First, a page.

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Discussion Starter · #1 ·
The next Business Week coming out has its main feature on organics.<br><br><a href="http://www.businessweek.com/magazine/content/06_42/b4005001.htm?chan=top+news_top+news+index_companies" target="_blank">http://www.businessweek.com/magazine...ndex_companies</a><br><br><br><br>
Some of the interesting things I got from the article:<br><br><br><br><div class="quote-container"><span>Quote:</span>
<div class="quote-block">So it may come as a surprise that Stonyfield's organic farm is long gone. Its main facility is a state-of-the-art industrial plant just off the airport strip in Londonderry, N.H., where it handles milk from other farms. And consider this: Sometime soon a portion of the milk used to make that organic yogurt may be taken from a chemical-free cow in New Zealand, powdered, and then shipped to the U.S. True, Stonyfield still cleaves to its organic heritage. For Chairman and CEO Gary Hirshberg, though, shipping milk powder 9,000 miles across the planet is the price you pay to conquer the supermarket dairy aisle.</div>
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<div class="quote-block">Organic farmers say they can ultimately exceed the yields of conventional rivals through smarter soil management. But some believe organic farming, if it is to stay true to its principles, would require vastly more land and resources than is currently being used. Asks Alex Avery, a research director at the Hudson Institute think tank: "How much Bambi habitat do you want to plow down?"</div>
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<div class="quote-block">Exhibit A: Gary Hirshberg's quest for organic milk. Dairy producers estimate that demand for organic milk is at least twice the current available supply. To quench this thirst, the U.S. would have to more than double the number of organic cows -- those that eat only organic food -- to 280,000 over the next five years. That's a challenge, since the number of dairy farms has shrunk to 60,000, from 334,000 in 1980, according to the National Milk Producers Federation. And almost half the milk produced in the U.S. comes from farms with more than 500 cows, something organic advocates rarely support.</div>
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<div class="quote-block">But what gets people like Kastel fuming is the fact that big dairy farms produce tons of pollution in the form of manure and methane, carbon dioxide, and nitrous oxide -- gases blamed for warming the planet. Referring to Horizon's Idaho farm, he adds: "This area is in perpetual drought. You need to pump water constantly to grow pasture. That's not organic."</div>
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"Organic farmers say they can ultimately exceed the yields of conventional rivals through smarter soil management. But some believe organic farming, if it is to stay true to its principles, would require vastly more land and resources than is currently being used. Asks Alex Avery, a research director at the Hudson Institute think tank: "How much Bambi habitat do you want to plow down?""<br><br><br><br>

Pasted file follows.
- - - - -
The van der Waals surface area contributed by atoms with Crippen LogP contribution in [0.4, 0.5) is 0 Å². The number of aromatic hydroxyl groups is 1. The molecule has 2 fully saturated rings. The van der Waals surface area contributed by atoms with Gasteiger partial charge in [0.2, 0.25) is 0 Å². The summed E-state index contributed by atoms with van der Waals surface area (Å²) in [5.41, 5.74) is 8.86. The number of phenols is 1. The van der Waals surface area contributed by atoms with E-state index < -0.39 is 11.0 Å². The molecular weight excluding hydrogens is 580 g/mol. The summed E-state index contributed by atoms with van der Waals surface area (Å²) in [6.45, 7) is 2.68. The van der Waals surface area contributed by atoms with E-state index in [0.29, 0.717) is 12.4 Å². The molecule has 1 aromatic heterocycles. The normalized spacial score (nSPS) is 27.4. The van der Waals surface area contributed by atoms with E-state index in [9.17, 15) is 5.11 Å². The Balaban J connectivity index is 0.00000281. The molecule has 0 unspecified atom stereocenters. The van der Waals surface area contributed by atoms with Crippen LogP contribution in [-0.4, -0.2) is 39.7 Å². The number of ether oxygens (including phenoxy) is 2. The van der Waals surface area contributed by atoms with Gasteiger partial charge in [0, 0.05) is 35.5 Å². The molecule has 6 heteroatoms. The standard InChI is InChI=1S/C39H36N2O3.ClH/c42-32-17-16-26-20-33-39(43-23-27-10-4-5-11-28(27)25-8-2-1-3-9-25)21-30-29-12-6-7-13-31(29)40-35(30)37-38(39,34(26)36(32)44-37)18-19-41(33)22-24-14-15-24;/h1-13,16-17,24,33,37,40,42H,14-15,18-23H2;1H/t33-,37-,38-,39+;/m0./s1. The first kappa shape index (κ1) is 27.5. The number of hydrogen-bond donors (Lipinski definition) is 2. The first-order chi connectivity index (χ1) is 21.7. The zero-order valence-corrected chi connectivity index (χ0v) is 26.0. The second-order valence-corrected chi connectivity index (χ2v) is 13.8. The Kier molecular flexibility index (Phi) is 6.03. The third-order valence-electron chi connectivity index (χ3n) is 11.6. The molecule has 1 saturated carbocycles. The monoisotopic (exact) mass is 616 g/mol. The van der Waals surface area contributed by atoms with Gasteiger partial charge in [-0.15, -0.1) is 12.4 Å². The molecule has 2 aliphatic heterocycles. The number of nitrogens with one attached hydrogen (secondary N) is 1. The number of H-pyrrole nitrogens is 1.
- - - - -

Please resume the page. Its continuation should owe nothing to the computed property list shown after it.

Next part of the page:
That one is actually quite false. See "Biointensive" and "permaculture" farming. Both of which provide yields far in excess of chemical monoculture.<br><br><br><br>
But hey, you can believe whatever you wanna believe....
 

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<div class="quote-container"><span>Quote:</span>
<div class="quote-block">the U.S. would have to more than double the number of organic cows -- those that eat only organic food -- to 280,000 over the next five years.<br></div>
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vegan milks use zero cows, are easier on the environment and are healthier to consume.<br><br>
if any of that was a concern, people could always... oh i dunno... quit sucking the cow tits.
 

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Yep, you'd think if people were serious about health and environmental issues they'd choose to avoid animal products, which would solve the demand problem for sure.
 

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Discussion Starter · #5 ·
First, we'd have to completely re-vamp our health education in this country. Seems most people believe you have to have meat & dairy to be healthy (protein & calcium). Not that they just "like it" but that we're raised to believe that it's essential to health.<br><br><br><br>
that's not easy.
 

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If people can become educated about the differences between organic and conventional production, they can probably become educated about the benefits of avoiding animal products...but I agree, it's a matter of education. Interest in organic is a start, and I think leads potentially many people to ultimately choose vegetarian or near-vegetarian diets, if they are seriously interested in health and protecting the environment. <img alt="" class="inlineimg" src="/images/smilies/smiley.gif" style="border:0px solid;" title=":)">
 
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